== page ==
If you’re into the enduro scene or race enduro, then you’re probably aware of the current trend to ditch the hydration pack and strap/tape emergency essentials to wasted space on your bike.
Ok, so duct-taping a spare inner tube and CO2 canisters to your bike does make it look a bit shit, but when you’re racing, every second counts so if you can make emergency kit easy to grab when needed, rather than rifling through your Camelbak, then it’s justifiable. Still looks shit though.
So, enter several companies now looking to maximise those wasted space areas on the bike, producing tools that stow away subtley but are quick to access. The Sahmurai Sword kit is one.
After seeing Doddy review a set on Factory Jackson, I thought these looked like a great idea. Basically, it’s a tubeless puncture repair kit that slots into the end of your handlebars, replacing the bar end caps. One side is a reamer to size any tyre punctures to the tubeless sticky plugs, and the other is a fork to push the sticky plug into the hole to seal it up.
The kit works by pushing it into the open bar end and twisting the cap which opens an expanding bung with rubber o-rings to fix it within the bar. Because the sticky plugs can be kept mounted within the fork, within the handlebar, it keeps it away from dirt and shouldn’t dry out.
It’s a cracking idea and worth it even for non-racers in principal…however…it has a flaw which I quickly found when mounting it for the first time, and one that means I won’t be using it again!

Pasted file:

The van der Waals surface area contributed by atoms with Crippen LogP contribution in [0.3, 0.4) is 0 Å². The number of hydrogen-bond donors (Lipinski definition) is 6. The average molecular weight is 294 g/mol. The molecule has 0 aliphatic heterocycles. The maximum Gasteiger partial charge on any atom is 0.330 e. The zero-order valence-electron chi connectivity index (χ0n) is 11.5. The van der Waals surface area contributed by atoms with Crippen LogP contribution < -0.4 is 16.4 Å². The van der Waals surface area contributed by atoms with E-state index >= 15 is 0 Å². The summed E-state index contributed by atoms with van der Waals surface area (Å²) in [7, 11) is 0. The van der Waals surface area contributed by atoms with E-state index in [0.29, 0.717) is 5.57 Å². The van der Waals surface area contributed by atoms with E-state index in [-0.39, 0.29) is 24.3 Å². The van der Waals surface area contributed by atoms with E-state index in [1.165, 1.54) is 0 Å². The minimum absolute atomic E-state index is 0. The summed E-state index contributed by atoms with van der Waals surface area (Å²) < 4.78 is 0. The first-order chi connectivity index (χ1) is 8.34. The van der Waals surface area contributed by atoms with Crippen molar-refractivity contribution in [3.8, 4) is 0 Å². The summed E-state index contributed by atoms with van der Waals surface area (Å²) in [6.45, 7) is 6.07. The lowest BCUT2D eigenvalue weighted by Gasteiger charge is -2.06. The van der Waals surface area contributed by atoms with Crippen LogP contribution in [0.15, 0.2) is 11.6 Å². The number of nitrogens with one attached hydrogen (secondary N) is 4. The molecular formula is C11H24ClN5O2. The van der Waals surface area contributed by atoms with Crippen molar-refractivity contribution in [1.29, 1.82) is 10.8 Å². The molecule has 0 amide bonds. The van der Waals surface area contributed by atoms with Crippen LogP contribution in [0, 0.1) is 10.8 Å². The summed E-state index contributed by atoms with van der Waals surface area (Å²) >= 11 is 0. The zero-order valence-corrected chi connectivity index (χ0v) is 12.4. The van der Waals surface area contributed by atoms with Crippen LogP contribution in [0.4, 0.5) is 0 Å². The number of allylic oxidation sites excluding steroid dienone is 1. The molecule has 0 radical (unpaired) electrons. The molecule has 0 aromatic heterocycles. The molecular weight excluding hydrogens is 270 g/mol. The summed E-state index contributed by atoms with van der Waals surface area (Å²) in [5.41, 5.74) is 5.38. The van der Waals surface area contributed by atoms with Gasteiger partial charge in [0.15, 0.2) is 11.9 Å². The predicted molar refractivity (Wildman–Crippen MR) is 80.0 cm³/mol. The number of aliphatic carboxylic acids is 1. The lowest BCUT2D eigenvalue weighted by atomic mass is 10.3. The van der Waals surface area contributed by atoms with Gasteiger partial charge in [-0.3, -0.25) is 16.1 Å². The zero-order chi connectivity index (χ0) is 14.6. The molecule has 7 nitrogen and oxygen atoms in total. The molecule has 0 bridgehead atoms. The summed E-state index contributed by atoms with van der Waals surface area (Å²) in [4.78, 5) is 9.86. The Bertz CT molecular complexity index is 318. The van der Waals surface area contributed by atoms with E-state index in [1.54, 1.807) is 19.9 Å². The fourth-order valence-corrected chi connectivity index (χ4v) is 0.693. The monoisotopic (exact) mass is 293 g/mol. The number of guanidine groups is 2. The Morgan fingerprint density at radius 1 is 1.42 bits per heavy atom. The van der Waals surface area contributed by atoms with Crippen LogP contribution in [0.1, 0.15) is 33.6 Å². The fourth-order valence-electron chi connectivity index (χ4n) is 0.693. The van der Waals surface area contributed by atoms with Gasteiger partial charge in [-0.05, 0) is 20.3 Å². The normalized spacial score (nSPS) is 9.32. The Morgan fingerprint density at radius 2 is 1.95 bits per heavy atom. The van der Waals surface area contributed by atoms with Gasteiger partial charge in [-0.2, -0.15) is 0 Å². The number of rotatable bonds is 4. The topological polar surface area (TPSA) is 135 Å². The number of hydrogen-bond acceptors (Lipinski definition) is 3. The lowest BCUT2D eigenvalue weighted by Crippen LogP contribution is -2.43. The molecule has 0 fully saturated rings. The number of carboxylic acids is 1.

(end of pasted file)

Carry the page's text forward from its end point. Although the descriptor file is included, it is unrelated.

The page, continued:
The kit is made of plastic and separates easily into its individual parts. Before installing, I unscrewed the the reamer tool from the expanding bung, just to see how it worked. With no included instructions or product info in the pack, I screwed it back together and pushed it into the end of the handlebar. It was a BLOODY tight fit and needed some effort to push it all the way in and I felt I had to undo it a little more to make sure the bung was at its narrowest.
Unfortunately, this meant that the tool completely separated from the internal screw within the bung, which itself fell out of the bung and became loose inside the handlebar! With nothing to screw the tool into, the bung was now stuck in the handlebar and now I had a nice applecore-like open ended bar. After a short panic and plenty of swear words, I used some bendy bamboo cane from the garden to ram the bung out from the otherside of the bar, which inevitably caused some damage to the loose plastic screw part stuck inside. It still useable, but I don’t trust it in my bars now.
So, now it’s basically useless which I’m quite disappointed about. It’s a great idea but needs to be constructed so that the screw thread in the bung cannot come loose, which is an easy thing to do, particularly if it’s a tight fit like it was on my bars. Yes, I will put my experience in part to user error, and although my bars are within the diameter range stated (17-21mm…mine are 17 or 18mm), at the bottom end of that range, it’s too tight a fit. It gives you the same kind of panic you get when you get your head stuck in railings!
A great idea and a handy product for racers and non-racers alike, if your bar diameter is 19-21mm. It needs a tweak in the design to make it a great product and to stop accidental over-loosening of the bung.